Opposition Beat: Talking Eagles-Falcons with Chris Dimino of Falcons Radio Network

Opposition Beat: Talking Eagles-Falcons with Chris Dimino of Falcons Radio Network

Each week during the 2012 season, we're hitting up some of the most knowledgeable people on the Internet when it comes to the Eagles' opponent that particular Sunday. This week we chat with Chris Dimino, a sports talk radio host and Falcons analyst for 790 The Zone in Atlanta.

Kulp: Quarterback Matt Ryan is off to the best start of his five-year career. The Exton, PA native is fourth in touchdown passes (14) and passer rating (98.8), and he's on pace to throw for over 4,600 yards. With the Falcons off to a 6-0 start, would you say Matty Ice is the front-runner to win league MVP honors?

Chris Dimino: Ah... the always coveted seven week MVP Award. His numbers say he's as good a choice as anyone. I think more importantly is what an MVP is/has. His team believes something good is going to happen RIGHT NOW. Matt has walked onto the field a few times where the non-MVP candidate wouldn't have gotten the first downs or found a way to be a reason the Falcons won a game late. He has that right now. Never have seen a season-long MVP who didn't have "it." That's what different about him right now.

The Falcons are ranked 29th in rushing offense and 27th in yards per attempt. Michael Turner doesn't look like an explosive runner anymore, and Jacquizz Rodgers isn't giving him much of a breather. Is Turner's decline and the lack of quality depth behind him the problem, and does he even still fit in Atlanta's pass-happy offense?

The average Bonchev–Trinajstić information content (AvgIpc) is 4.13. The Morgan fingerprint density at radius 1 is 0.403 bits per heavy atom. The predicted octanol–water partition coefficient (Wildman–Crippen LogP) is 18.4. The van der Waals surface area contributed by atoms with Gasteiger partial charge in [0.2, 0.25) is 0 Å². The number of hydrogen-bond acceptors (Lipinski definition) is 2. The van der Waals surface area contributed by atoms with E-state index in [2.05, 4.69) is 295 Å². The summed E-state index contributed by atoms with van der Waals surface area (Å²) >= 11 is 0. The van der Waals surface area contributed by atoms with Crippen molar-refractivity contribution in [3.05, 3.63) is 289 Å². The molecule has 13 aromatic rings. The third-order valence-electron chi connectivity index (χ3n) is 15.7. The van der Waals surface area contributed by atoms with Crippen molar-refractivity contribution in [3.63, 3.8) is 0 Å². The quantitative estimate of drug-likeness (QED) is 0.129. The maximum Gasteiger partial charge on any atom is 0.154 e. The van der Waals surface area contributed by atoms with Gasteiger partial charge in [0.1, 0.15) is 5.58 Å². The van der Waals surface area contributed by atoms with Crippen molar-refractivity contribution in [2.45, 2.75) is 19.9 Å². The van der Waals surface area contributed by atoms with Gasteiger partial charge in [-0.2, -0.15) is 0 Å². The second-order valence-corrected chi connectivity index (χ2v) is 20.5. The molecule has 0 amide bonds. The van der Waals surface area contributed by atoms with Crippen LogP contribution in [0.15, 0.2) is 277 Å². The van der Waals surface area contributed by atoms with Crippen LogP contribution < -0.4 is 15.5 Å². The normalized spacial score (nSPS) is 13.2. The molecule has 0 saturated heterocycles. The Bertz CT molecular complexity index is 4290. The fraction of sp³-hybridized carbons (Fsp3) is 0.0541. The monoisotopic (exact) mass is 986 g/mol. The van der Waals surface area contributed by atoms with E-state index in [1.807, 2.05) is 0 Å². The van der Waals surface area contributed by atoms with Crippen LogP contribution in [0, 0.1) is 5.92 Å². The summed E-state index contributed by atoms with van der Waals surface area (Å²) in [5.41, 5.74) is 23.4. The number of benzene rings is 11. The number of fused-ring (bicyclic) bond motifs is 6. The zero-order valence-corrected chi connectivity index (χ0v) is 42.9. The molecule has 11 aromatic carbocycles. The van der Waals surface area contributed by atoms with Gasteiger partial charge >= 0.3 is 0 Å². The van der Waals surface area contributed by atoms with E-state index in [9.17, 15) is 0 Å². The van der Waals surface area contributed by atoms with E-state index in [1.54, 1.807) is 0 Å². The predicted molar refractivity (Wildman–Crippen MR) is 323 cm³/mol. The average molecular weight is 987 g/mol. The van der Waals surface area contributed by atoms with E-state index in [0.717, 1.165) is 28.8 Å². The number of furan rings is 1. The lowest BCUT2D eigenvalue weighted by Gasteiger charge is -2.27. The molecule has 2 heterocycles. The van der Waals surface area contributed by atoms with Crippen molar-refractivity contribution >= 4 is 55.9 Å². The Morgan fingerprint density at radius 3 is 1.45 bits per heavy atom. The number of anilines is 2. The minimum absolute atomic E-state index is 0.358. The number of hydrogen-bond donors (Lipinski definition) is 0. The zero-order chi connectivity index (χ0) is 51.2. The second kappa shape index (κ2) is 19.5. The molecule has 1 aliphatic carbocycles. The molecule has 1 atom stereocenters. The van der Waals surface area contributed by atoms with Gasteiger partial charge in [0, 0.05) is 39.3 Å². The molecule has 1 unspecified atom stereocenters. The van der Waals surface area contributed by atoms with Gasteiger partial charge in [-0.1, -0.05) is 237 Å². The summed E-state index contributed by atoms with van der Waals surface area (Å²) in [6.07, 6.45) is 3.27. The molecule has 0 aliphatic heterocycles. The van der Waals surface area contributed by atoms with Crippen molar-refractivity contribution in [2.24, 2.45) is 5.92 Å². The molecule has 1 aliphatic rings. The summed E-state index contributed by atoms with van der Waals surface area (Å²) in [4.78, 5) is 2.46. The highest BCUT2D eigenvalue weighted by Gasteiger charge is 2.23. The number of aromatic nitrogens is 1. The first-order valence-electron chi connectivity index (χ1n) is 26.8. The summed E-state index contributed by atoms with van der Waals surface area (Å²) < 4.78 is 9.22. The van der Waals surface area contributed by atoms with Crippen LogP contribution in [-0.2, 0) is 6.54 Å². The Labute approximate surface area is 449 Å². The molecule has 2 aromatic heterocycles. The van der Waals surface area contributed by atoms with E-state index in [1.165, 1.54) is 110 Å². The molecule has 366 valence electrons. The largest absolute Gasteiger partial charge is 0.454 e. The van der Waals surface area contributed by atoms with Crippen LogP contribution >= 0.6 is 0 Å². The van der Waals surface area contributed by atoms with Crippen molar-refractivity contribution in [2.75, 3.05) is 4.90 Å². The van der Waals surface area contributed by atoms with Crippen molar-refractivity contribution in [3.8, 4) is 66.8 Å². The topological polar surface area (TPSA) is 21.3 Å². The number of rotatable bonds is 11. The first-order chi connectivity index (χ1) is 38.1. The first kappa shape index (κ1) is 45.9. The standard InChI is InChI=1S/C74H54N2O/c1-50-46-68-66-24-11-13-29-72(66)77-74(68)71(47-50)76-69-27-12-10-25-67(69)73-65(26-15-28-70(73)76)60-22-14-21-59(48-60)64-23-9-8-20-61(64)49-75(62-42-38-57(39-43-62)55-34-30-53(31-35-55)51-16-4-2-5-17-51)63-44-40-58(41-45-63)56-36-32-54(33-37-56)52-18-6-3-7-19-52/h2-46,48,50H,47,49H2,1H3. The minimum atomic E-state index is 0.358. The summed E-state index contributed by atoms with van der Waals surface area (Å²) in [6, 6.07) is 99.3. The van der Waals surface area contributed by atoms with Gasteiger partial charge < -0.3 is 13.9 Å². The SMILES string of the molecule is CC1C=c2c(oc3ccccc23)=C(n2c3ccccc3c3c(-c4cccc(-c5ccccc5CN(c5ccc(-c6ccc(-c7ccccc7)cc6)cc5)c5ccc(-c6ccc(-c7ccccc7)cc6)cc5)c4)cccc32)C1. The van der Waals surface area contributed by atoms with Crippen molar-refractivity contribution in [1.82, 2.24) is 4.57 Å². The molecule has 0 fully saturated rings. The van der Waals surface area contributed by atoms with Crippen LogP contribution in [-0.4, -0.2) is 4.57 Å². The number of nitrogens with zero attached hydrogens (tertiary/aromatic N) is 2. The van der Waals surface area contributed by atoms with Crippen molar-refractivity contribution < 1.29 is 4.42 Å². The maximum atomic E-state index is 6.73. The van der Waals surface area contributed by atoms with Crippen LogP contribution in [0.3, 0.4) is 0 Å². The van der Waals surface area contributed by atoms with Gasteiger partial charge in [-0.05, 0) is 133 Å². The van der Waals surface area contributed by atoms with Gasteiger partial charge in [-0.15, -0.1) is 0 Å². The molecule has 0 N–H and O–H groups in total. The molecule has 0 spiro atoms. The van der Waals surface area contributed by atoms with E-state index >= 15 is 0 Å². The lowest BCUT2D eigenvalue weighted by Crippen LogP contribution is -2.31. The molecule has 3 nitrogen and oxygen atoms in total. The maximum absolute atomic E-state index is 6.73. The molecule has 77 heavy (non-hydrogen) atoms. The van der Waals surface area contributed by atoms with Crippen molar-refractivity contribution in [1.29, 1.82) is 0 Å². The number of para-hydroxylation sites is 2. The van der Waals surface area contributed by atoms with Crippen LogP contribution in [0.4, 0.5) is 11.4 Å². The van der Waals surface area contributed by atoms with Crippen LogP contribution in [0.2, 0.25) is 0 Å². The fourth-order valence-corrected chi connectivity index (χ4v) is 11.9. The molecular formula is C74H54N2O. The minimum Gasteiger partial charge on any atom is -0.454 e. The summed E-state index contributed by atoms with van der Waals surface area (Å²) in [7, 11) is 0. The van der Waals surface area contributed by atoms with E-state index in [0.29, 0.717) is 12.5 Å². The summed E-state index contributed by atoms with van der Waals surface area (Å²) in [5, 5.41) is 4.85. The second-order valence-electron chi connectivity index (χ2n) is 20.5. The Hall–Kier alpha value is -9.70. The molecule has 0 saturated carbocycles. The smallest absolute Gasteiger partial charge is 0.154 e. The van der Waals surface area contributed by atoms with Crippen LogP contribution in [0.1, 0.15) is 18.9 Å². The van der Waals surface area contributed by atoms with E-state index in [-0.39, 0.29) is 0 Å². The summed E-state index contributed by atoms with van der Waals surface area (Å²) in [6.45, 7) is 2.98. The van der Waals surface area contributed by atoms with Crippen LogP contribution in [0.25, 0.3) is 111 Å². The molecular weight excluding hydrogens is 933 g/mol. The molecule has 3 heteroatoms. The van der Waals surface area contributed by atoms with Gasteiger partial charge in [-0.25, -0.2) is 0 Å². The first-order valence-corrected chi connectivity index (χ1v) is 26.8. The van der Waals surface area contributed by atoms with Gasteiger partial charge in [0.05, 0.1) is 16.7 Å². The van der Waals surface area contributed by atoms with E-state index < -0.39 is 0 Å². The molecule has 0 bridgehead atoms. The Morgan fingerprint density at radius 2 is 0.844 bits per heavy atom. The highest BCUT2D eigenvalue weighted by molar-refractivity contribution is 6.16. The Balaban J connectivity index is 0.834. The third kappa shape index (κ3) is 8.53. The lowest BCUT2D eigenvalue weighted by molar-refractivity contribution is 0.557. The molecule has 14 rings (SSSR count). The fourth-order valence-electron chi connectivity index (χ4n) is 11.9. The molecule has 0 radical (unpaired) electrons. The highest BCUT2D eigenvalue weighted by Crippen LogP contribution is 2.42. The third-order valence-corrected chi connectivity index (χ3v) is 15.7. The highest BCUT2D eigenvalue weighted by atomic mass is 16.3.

Those numbers are horrifyingly bad. They read like a total disclaimer to being a championship team. Good thing it's 2012. One-dimensional isn't a death knell these days. What it still is though is a recipe to have teams play you differently and attempt to take away your strength. I don't care about total yards rushing anymore -- from Turner, Rodgers, anyone. I DO care about an inability to get the one- or two- or three-yard first down on the ground. If I can play GM for a second... I'm on my second year of asking St. Louis what they want for Steven Jackson.

Asante Samuel was traded to the Falcons more or less because the Eagles wanted flexibility from their corners, and he only likes to play off-man coverage on the left side. It was also rumored the front office felt he was in decline. How has Samuel performed so far in Atlanta, and has there been any difficulty fitting him into a scheme?

Assante "paid" for himself (seventh-round pick) with his pick-six game-changer a couple of weeks ago. Ball hawking risk/reward guy -- I'll take a couple of them. He's the biggest talker this team has seen in this regime. In practice he doesn't shut up. But he's NOT Deangelo Hall who talked because he needed it to be about him. Samuel legitimately talks to get his whole unit up for the moment. And his acquisition lessened the blow of losing Brent Grimes and has made Dunta Robinson a better player because he has gotten to play the more inside attacking DB role.

Atlanta's defense is ranked 22nd in the NFL largely due to their claiming ownership of one of the worst run defenses in the NFL. The Falcons are 28th in yards allowed, and 31st at 5.2 yards per attempt. However, it looks like they should get interior lineman Corey Peters back from a stress fracture this week. How far will his return go toward solving their problems?